Get started with ArcGIS Maps for Adobe Creative Cloud
Previously, you opened your map in Adobe Illustrator and styled it to your specifications. Next, you'll configure a map legend or map key and add a title for the map. Then, you'll export your artwork as a PDF file.
Add a legend
You'll run a process to create a legend that matches the map and explains the symbols for the buildings, disposable income, and market opportunity layers.
- Open the Processes window that you docked earlier. Click Map Legend.
This process will add a map key to your Illustrator file based on its layers.
- Click Create Legend and collapse the Processes window.
The legend is added below the map in your Manhattan Electronics Stores Illustrator file. A Legend layer is added to the top of the Layers pane containing Labels, Icons, and Border Grid.
- Scroll down to see the legend beneath your artboard.
The legend was created based on the visible layers in the Compilation window. You'll change some text and move the legend to align it with the map.
- With the Selection Tool, select and delete the Legend and Market Opportunity heading text and the background label.
- Select and delete the grid paths in the Border Grid layer.
- Select the rest of the legend text and increase the font size by clicking Type > Size > 14 pt.
- On the toolbar, click the Type Tool.
- Double-click the Buildings text and type Current Stores.
- Change Median Disposable Income to 2018 Median Disposable Income Exceeds $100,000 and add a line break so it appears on two lines.
- With the Selection Tool, move the bottom symbols and text up to distribute them evenly.
Next, you'll create a background in the legend for better contrast.
- In the Layers pane, select the Border Grid layer.
- With the Rectangle Tool, draw a rectangle around the legend content.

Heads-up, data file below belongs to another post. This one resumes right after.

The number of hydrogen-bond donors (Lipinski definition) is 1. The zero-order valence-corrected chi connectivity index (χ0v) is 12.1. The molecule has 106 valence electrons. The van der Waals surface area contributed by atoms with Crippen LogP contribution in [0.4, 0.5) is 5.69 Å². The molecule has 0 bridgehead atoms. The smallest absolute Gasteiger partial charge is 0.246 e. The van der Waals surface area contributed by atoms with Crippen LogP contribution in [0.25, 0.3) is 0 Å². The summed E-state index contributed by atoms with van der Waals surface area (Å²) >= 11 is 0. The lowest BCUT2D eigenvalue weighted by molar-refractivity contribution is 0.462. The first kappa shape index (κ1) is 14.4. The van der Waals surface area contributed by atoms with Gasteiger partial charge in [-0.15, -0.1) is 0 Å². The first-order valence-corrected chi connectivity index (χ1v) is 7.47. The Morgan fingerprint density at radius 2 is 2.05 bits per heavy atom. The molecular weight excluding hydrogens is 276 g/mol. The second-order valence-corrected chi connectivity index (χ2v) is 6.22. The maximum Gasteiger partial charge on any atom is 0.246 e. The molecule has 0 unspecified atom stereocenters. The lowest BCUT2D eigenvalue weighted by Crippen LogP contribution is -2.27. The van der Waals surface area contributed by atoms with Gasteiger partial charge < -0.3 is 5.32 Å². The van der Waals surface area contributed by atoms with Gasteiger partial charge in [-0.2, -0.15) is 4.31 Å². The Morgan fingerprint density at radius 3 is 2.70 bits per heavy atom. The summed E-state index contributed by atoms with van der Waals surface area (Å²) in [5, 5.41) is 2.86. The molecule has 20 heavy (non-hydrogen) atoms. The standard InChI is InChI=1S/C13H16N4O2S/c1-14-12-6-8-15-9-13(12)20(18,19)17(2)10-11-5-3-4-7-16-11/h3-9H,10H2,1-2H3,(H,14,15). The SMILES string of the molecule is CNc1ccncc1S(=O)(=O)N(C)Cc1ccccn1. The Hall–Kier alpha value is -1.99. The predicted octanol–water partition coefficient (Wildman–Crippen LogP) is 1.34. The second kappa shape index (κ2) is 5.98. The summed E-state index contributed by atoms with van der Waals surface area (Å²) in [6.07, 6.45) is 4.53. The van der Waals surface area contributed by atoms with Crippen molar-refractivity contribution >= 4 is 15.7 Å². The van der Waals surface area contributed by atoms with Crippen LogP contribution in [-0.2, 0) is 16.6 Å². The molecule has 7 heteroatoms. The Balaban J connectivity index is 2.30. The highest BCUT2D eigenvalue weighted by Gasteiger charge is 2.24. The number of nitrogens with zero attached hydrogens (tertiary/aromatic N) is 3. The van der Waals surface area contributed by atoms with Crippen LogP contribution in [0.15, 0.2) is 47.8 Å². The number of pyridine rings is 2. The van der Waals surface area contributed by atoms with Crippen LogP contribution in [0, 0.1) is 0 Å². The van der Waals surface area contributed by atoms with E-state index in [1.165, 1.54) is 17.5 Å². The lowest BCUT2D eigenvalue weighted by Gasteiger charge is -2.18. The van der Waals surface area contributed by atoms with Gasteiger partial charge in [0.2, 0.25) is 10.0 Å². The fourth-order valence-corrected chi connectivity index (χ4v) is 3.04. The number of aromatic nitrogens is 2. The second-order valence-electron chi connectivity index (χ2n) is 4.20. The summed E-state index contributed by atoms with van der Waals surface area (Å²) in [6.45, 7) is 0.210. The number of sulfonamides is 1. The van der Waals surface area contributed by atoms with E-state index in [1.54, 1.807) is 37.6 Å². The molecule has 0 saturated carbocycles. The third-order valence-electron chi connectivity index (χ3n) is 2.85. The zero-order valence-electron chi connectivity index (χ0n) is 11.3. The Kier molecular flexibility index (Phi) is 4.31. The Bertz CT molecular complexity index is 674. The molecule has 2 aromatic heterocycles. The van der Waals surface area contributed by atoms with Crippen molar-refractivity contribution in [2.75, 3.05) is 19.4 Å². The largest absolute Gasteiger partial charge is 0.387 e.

- Change its fill color to a dark gray (#858585).
- Use the Selection Tool to select and move the legend inside the artwork so that it's in the map's lower right corner.
Add a title
Next, you'll add an informative title to the upper left corner of your map.
- In the Layers pane, add a new layer named Title.
- Use the Rectangle Tool to draw a rectangle in the upper right corner of the map. If necessary, change its color to a dark gray (#858585).
- Use the Type Tool to add the following title: Block groups in Manhattan where demand exceeds supply for electronics stores.
- Use the Selection Tool and Properties tab to rearrange, realign, or resize the title and title rectangle as you want.
Your map is now complete.
- Save the map.
Now that your map is finished, you'll export it as a PDF file that you can share with members of your company. (See the result link at the top of this page for an example PDF.)
- From the File menu, choose Save As.
- In the Save As window, for Save as type, choose PDF. Choose a location and name to save the file and click Save.
In this lesson, you used ArcGIS Maps for Adobe Creative Cloud to create a map that shows areas of Manhattan Island where the demand for electronics stores exceeds the supply and where median disposable income exceeds $100,000. You then saved and opened your map in Adobe Illustrator to finalize the map with graphic design tools. Your result is an informative, appealing map that you can present to your employers.
You can find more lessons in the Learn ArcGIS Lesson Gallery.
tut: ArcGIS to Illustrator
Return to SAL Cartography Tutorials page
Return to Sal Tutorials page
Exporting Maps from ArcGIS (10.2) to Adobe Illustrator (CS6)
ArcMap has many cartographic tools and abilities. At the same time, a lot of professional cartography is done in a graphics package such as Adobe Illustrator (and/or an image editing software such as Adobe Photoshop). The main reason for using Adobe Illustrator is that it is a more robust graphics software package and provides tools and effects not available in ArcGIS. These allow you to access and manipulate each and every object on the page as a graphic object, even the individual vertices of the text letters. Many of these effects can be employed relatively simply to enhance your final map in ways that would be difficult (or impossible) in ArcMap. The steps below outline the process of exporting a map from ArcGIS for use in Adobe Illustrator.